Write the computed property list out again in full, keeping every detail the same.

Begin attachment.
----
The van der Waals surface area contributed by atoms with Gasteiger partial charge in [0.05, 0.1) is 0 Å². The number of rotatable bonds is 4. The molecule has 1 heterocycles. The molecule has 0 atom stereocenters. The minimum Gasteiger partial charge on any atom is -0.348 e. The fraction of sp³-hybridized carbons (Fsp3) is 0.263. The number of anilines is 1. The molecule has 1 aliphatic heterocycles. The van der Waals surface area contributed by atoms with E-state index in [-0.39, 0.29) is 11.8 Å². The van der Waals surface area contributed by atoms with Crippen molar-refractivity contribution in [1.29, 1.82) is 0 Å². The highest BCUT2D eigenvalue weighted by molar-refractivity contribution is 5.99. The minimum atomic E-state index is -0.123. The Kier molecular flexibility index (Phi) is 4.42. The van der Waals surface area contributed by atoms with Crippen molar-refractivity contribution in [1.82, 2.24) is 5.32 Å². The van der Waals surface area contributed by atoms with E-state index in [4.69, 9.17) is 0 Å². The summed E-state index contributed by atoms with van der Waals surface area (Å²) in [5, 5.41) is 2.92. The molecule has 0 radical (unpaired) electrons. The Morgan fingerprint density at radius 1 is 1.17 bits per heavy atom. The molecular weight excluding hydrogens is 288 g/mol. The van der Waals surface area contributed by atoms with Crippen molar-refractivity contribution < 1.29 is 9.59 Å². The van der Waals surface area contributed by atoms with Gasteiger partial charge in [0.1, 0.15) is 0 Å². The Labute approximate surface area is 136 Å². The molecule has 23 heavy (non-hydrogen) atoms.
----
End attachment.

The van der Waals surface area contributed by atoms with Gasteiger partial charge in [0.05, 0.1) is 0 Å². The number of rotatable bonds is 4. The molecule has 1 heterocycles. The molecule has 0 atom stereocenters. The minimum Gasteiger partial charge on any atom is -0.348 e. The fraction of sp³-hybridized carbons (Fsp3) is 0.263. The number of anilines is 1. The molecule has 1 aliphatic heterocycles. The van der Waals surface area contributed by atoms with E-state index in [-0.39, 0.29) is 11.8 Å². The van der Waals surface area contributed by atoms with Crippen molar-refractivity contribution in [1.29, 1.82) is 0 Å². The highest BCUT2D eigenvalue weighted by molar-refractivity contribution is 5.99. The minimum atomic E-state index is -0.123. The Kier molecular flexibility index (Phi) is 4.42. The van der Waals surface area contributed by atoms with Crippen molar-refractivity contribution in [1.82, 2.24) is 5.32 Å². The van der Waals surface area contributed by atoms with E-state index in [4.69, 9.17) is 0 Å². The summed E-state index contributed by atoms with van der Waals surface area (Å²) in [5, 5.41) is 2.92. The molecule has 0 radical (unpaired) electrons. The Morgan fingerprint density at radius 1 is 1.17 bits per heavy atom. The molecular weight excluding hydrogens is 288 g/mol. The van der Waals surface area contributed by atoms with Crippen molar-refractivity contribution < 1.29 is 9.59 Å². The van der Waals surface area contributed by atoms with Gasteiger partial charge in [0.1, 0.15) is 0 Å². The Labute approximate surface area is 136 Å². The molecule has 23 heavy (non-hydrogen) atoms.